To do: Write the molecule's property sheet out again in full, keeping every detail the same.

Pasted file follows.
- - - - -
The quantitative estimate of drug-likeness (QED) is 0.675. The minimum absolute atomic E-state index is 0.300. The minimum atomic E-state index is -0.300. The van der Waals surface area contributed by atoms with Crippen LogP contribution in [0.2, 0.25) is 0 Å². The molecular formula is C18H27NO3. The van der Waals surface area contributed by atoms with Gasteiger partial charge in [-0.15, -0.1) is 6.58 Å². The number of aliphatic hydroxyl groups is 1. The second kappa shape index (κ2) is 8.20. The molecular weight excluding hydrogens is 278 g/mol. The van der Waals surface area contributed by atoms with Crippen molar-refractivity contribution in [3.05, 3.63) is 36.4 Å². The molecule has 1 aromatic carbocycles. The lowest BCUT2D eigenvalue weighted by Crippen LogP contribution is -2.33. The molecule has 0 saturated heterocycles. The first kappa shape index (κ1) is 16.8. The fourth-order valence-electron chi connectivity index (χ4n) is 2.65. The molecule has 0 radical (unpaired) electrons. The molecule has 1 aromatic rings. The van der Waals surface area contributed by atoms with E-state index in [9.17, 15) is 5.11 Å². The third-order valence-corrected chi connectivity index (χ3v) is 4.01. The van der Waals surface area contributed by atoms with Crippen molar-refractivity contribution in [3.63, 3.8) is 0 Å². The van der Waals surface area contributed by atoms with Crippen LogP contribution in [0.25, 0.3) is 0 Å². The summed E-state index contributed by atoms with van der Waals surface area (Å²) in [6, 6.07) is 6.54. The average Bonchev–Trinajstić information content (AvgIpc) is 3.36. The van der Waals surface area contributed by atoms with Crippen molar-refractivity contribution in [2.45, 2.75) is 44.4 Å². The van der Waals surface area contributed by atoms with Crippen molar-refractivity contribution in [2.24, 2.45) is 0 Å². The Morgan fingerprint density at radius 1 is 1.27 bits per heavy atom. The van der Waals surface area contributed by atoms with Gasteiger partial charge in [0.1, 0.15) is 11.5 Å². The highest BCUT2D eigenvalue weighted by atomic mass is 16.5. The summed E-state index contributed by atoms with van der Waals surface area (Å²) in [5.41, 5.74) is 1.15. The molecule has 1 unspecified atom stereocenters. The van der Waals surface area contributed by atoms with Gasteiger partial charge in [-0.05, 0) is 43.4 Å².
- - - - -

The quantitative estimate of drug-likeness (QED) is 0.675. The minimum absolute atomic E-state index is 0.300. The minimum atomic E-state index is -0.300. The van der Waals surface area contributed by atoms with Crippen LogP contribution in [0.2, 0.25) is 0 Å². The molecular formula is C18H27NO3. The van der Waals surface area contributed by atoms with Gasteiger partial charge in [-0.15, -0.1) is 6.58 Å². The number of aliphatic hydroxyl groups is 1. The second kappa shape index (κ2) is 8.20. The molecular weight excluding hydrogens is 278 g/mol. The van der Waals surface area contributed by atoms with Crippen molar-refractivity contribution in [3.05, 3.63) is 36.4 Å². The molecule has 1 aromatic carbocycles. The lowest BCUT2D eigenvalue weighted by Crippen LogP contribution is -2.33. The molecule has 0 saturated heterocycles. The first kappa shape index (κ1) is 16.8. The fourth-order valence-electron chi connectivity index (χ4n) is 2.65. The molecule has 0 radical (unpaired) electrons. The molecule has 1 aromatic rings. The van der Waals surface area contributed by atoms with E-state index in [9.17, 15) is 5.11 Å². The third-order valence-corrected chi connectivity index (χ3v) is 4.01. The van der Waals surface area contributed by atoms with Crippen molar-refractivity contribution in [3.63, 3.8) is 0 Å². The van der Waals surface area contributed by atoms with Crippen LogP contribution in [0.25, 0.3) is 0 Å². The summed E-state index contributed by atoms with van der Waals surface area (Å²) in [6, 6.07) is 6.54. The average Bonchev–Trinajstić information content (AvgIpc) is 3.36. The van der Waals surface area contributed by atoms with Crippen molar-refractivity contribution in [2.45, 2.75) is 44.4 Å². The van der Waals surface area contributed by atoms with Crippen molar-refractivity contribution in [2.24, 2.45) is 0 Å². The Morgan fingerprint density at radius 1 is 1.27 bits per heavy atom. The van der Waals surface area contributed by atoms with Gasteiger partial charge in [0.1, 0.15) is 11.5 Å². The highest BCUT2D eigenvalue weighted by atomic mass is 16.5. The summed E-state index contributed by atoms with van der Waals surface area (Å²) in [5.41, 5.74) is 1.15. The molecule has 1 unspecified atom stereocenters. The van der Waals surface area contributed by atoms with Gasteiger partial charge in [-0.05, 0) is 43.4 Å².